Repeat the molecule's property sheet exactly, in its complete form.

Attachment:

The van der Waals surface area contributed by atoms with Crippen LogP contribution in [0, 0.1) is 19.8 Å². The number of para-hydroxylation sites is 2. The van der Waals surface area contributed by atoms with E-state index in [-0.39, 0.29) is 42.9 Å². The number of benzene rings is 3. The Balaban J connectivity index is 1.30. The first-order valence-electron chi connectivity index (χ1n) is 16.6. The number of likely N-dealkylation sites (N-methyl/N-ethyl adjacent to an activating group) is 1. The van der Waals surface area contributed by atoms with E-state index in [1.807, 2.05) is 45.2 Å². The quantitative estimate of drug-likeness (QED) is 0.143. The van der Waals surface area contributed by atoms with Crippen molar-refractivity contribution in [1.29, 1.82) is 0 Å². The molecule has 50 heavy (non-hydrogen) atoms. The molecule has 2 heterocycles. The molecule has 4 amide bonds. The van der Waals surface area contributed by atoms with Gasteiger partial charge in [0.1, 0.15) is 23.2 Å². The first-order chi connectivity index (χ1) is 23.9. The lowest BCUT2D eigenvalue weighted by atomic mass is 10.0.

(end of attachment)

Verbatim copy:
The van der Waals surface area contributed by atoms with Crippen LogP contribution in [0, 0.1) is 19.8 Å². The number of para-hydroxylation sites is 2. The van der Waals surface area contributed by atoms with E-state index in [-0.39, 0.29) is 42.9 Å². The number of benzene rings is 3. The Balaban J connectivity index is 1.30. The first-order valence-electron chi connectivity index (χ1n) is 16.6. The number of likely N-dealkylation sites (N-methyl/N-ethyl adjacent to an activating group) is 1. The van der Waals surface area contributed by atoms with E-state index in [1.807, 2.05) is 45.2 Å². The quantitative estimate of drug-likeness (QED) is 0.143. The van der Waals surface area contributed by atoms with Crippen molar-refractivity contribution in [1.29, 1.82) is 0 Å². The molecule has 50 heavy (non-hydrogen) atoms. The molecule has 2 heterocycles. The molecule has 4 amide bonds. The van der Waals surface area contributed by atoms with Gasteiger partial charge in [0.1, 0.15) is 23.2 Å². The first-order chi connectivity index (χ1) is 23.9. The lowest BCUT2D eigenvalue weighted by atomic mass is 10.0.